As a nurse, you work hard to ensure your patients receive the best possible care. And your care is equally important. Your financial plan is one area of care nurses may overlook. And while your finances may cover you while you are alive, have you thought what will happen to your plan when you pass away? An estate plan can help protect your assets and leave a legacy when you die. Estate planning is an important part of your financial plan. Although difficult, it’s never too early to start your estate planning. In this blog post, we’ll discuss what estate planning is and why it’s important to nurses.
What is Estate Planning?
Estate planning is the process of preparing for the transfer of your assets and property after you pass away. This can include your home, car, bank accounts, investments and personal items like jewelry and family heirlooms. Estate planning can also include caring for your dependents and your personal care if you become incapacitated. The goal of estate planning aims to ensure your assets are distributed according to your wishes and your loved ones are cared for after you’re gone. Estate planning involves creating legal documents such as wills, trusts, and powers of attorney.
Why is Estate Planning Important?
Estate planning is important for nurses for many reasons. First, it allows you to have control over what happens to your assets after you pass away. Without an estate plan, state law will dictate distribution of your assets. An estate plan can also help ensure your beneficiaries receive your assets per your wishes. This can help reduce conflict among family members.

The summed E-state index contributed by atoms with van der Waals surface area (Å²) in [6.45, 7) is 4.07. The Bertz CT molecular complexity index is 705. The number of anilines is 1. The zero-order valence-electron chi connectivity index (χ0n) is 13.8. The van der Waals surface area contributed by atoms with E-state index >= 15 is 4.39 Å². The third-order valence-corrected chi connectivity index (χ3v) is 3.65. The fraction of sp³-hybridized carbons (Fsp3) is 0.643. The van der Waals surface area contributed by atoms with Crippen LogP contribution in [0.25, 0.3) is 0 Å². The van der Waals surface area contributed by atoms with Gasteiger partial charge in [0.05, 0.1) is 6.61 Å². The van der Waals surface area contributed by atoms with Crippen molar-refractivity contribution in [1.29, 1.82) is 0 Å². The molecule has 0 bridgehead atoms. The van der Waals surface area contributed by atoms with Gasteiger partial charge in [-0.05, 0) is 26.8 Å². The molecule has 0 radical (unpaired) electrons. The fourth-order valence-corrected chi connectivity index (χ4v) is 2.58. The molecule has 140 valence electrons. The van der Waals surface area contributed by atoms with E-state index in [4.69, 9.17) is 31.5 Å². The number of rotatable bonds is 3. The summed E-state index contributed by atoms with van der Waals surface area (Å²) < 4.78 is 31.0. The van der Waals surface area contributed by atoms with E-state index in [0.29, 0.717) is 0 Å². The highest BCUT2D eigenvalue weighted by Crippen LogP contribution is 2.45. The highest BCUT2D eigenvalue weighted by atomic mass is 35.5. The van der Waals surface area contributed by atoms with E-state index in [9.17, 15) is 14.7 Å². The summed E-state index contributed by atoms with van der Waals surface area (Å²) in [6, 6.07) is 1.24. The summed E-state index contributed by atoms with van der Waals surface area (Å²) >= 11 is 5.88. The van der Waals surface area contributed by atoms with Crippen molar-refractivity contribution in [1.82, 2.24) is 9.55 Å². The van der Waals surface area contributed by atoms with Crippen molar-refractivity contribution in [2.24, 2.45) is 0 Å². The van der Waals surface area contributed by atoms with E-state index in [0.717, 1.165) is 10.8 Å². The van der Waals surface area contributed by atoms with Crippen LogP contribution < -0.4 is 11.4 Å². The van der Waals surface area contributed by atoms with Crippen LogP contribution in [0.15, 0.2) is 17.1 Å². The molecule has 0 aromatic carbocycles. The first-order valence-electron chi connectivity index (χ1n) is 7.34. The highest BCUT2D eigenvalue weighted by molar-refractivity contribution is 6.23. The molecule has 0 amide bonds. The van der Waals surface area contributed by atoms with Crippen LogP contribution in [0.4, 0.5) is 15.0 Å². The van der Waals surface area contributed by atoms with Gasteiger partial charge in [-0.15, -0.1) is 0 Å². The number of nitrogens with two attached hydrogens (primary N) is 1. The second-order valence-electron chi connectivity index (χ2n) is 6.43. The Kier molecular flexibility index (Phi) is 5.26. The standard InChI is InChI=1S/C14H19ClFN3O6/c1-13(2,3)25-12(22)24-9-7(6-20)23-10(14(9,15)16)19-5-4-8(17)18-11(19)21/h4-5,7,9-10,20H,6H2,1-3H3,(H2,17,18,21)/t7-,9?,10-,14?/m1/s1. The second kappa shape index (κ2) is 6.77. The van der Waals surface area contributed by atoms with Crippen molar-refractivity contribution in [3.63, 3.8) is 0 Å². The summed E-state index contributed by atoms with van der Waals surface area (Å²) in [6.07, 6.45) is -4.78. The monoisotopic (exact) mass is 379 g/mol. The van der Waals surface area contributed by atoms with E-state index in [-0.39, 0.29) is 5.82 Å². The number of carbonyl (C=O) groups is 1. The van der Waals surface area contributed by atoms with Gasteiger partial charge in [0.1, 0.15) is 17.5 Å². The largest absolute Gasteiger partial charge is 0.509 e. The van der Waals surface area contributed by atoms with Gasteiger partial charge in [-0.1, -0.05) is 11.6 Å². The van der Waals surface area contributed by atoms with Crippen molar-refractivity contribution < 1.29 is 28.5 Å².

Second, estate planning can help minimize taxes and other expenses that can eat away at your estate. Estate planning can help reduce taxes by employing effective estate and tax strategies such as:
- Marital transfers help you avoid estate taxes when one spouse dies.
- Lifetime gifts of assets to your children and grandchildren can help reduce your taxable amount.
- Marital trusts can help reduce estate taxes by allowing you to transfer assets to your spouse tax-free.
- Irrevocable trusts shift assets out of your taxable estate to help reduce your potential future tax burden.
Third, an estate plan can help with your long-term care planning. Nurses know firsthand the costs of long-term care, such as a nursing home. The U.S. Government estimates nearly 70% of people turning 65 will need long-term care in their lifetime. An estate plan can help you cover your healthcare costs such as long-term care insurance or an annuity. This can help preserve your assets for your loved ones.
Next, an estate plan can include instructions for your healthcare decisions. Nurses know the importance of advance healthcare directives, such as a living will or power of attorney, to honor patient’s wishes. These legal documents can also help reduce the burden of difficult decisions on family members.
Finally, estate planning can offer peace of mind for you and your family. A comprehensive estate plan can help rest assure your affairs are in order and your loved ones will be taken care of. This can help you focus on your career and enjoy retirement.
Estate planning is an important part of a financial plan. It’s never too early to create an estate plan. An estate plan aims to help you protect your assets and loved ones when you pass away. An estate plan can help you cover the cost of long-term care, ensure your healthcare wishes are carried out, and provide peace of mind for you and your family. When you are ready, consider speaking with your Financial Advisor to refer you to an estate planning attorney in your state to avoid common mistakes.
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Georgene Collins, RICP®, RN, PhD, MBA is a registered nurse turned Financial Advisor at Airey Financial Group. Georgene helps other nurses take control of their finances and prepare for retirement. Georgene began her career with Airey Financial Group in 2017 after retiring from 30 years in healthcare.
Georgene holds the Retirement Income Certified Professional (RICP®) designation from The American College of Financial Services. She holds health and life insurance licenses and a long-term care certificate in Indiana and Illinois. Georgene is a Registered Representative and Investment Advisor Representative and has earned the FINRA Series 63 and 65 registrations.